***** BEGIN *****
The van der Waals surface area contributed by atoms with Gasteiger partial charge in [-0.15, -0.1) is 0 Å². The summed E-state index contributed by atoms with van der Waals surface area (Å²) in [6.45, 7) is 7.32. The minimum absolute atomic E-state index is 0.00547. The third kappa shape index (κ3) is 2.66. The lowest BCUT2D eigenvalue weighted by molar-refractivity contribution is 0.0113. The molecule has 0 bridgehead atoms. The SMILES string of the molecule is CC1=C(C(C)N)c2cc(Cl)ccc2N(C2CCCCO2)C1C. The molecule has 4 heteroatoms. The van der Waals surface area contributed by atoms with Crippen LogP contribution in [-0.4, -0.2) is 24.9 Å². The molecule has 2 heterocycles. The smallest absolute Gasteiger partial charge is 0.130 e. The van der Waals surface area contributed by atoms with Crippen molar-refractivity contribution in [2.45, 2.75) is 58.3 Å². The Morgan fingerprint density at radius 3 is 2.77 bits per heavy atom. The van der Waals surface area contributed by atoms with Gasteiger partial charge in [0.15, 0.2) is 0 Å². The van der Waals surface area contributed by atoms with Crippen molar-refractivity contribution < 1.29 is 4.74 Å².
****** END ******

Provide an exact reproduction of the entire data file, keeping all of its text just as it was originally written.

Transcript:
The van der Waals surface area contributed by atoms with Gasteiger partial charge in [-0.15, -0.1) is 0 Å². The summed E-state index contributed by atoms with van der Waals surface area (Å²) in [6.45, 7) is 7.32. The minimum absolute atomic E-state index is 0.00547. The third kappa shape index (κ3) is 2.66. The lowest BCUT2D eigenvalue weighted by molar-refractivity contribution is 0.0113. The molecule has 0 bridgehead atoms. The SMILES string of the molecule is CC1=C(C(C)N)c2cc(Cl)ccc2N(C2CCCCO2)C1C. The molecule has 4 heteroatoms. The van der Waals surface area contributed by atoms with Crippen LogP contribution in [-0.4, -0.2) is 24.9 Å². The molecule has 2 heterocycles. The smallest absolute Gasteiger partial charge is 0.130 e. The van der Waals surface area contributed by atoms with Crippen molar-refractivity contribution in [2.45, 2.75) is 58.3 Å². The Morgan fingerprint density at radius 3 is 2.77 bits per heavy atom. The van der Waals surface area contributed by atoms with Gasteiger partial charge in [0.15, 0.2) is 0 Å². The van der Waals surface area contributed by atoms with Crippen molar-refractivity contribution < 1.29 is 4.74 Å².